The SIL in Papua New Guinea


Papua New Guinea is a country of a little more than three million inhabitants in which 750 languages are spoken - one-firth of all the world's languages.

The languages are from two sources. Austronesian languages reached the region about 10,000 years ago from Southeast Asia. Non-Austronesian languages are estimated to have been in Papua New Guinea for as long as 50,000 years.

One sixth of the Papua New Guinean population - or 470,000 people - speak Enga, Kuanua, Melpa, Kuman or Huli; the rest of the people speak the other approximately 745 languages. In addition, there are presumably many small languages with fewer than ten speakers, all of whom are likely to be bilingual in another "large" language. There is evidence that some languages are losing speakers due to the fact that younger members of these communities choose not to speak their mother tongue.

The government sees English as the road to "national unity through the national language". Although this policy has been adjusted somewhat to allow primary school curricula to use "vernaculars" in the teaching of "cultural subjects," there are no governmental resources yet provided to make this adjustment viable.

Since the country only received its independence from Australia in 1975, the English language is still an index of power. In professions, English is a measure of intelligence; academic potential is directly related to the degree of cultural Australianization. People are considered "articulate" if they sound Westernized. In short, the way a Papua New Guinean reproduces the English language, and the degree to which a Papua New Guinean appears to demonstrate in speech that he or she might have traveled to Australia or other English-speaking countries usually represents the degree to which that person is acceptable to the powerbrokers in Papua New Guinea. As Chimezie noted for Nigeria, "the English language is not just the medium, but the message itself."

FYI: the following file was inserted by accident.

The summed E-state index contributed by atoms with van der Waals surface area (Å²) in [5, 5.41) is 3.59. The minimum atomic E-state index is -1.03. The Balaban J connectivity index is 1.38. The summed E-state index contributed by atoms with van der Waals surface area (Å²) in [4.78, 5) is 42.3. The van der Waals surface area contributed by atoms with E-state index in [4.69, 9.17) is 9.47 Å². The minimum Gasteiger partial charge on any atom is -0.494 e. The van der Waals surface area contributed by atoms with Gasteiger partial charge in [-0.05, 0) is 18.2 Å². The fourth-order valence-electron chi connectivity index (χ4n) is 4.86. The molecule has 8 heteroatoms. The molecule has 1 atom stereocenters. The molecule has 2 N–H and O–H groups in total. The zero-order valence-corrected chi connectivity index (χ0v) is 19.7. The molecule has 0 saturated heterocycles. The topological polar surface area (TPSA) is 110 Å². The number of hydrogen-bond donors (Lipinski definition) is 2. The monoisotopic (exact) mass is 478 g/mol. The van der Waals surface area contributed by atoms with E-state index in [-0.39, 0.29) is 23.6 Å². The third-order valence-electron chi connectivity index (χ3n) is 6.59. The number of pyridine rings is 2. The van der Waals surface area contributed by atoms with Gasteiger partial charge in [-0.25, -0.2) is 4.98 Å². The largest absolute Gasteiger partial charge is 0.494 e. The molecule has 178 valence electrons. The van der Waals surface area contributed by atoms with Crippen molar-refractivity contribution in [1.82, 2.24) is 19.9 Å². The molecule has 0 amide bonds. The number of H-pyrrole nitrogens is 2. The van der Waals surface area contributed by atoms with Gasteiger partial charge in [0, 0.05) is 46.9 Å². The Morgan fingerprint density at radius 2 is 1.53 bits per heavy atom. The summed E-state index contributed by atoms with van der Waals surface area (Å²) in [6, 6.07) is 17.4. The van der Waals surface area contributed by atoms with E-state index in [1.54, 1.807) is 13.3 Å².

The English language produces privilege in which value is tied to its rarity or exclusivity of use and access to acquisition.

As subsistence farming is gradually replaced by export-oriented production, people flock to the cities looking for work. Those from the village are progressively more disadvantaged and another contradiction is manifested - villagers become angry about the inequality of the workplace and at the same time defensive about their local language. They are ashamed to speak it outside of the village. Linguistic and ethnic loyalty appear concurrently with shame and embarrassment about speaking one's native language. As Sankoff states:

There are two mutually reinforcing phenomena here: first, the extent to which lack of knowledge of a particular language or language variety blocks access to other resources or goods within a society - education, jobs, wealth, political positions, and so on; and second, the extent to which the inferior political and economic position of a particular group results in a devaluing of its language or language variety, and in feelings of inferiority and worthlessness on the part of its speakers.

The Summer Institute of Linguistics/Wycliffe Bible Translators (SIL/WBT)

It is within this national, historical context that the work of the SIL must be analyzed. What is the relationship between linguistic development and these foreign missionaries?

The major portion of "scientific" language work in the country is done by the SIL/WBT, a United States-based, Protestant missionary group. However tempting the tactical, short-range benefits (such as the development of dictionaries) from SIL/WBT work in Papua New Guinea, and irrespective of the good intentions of some individual SIL personnel, the strategic, long-range mission of these linguists is to translate the Bible for the "Bibleless tribes" of the world.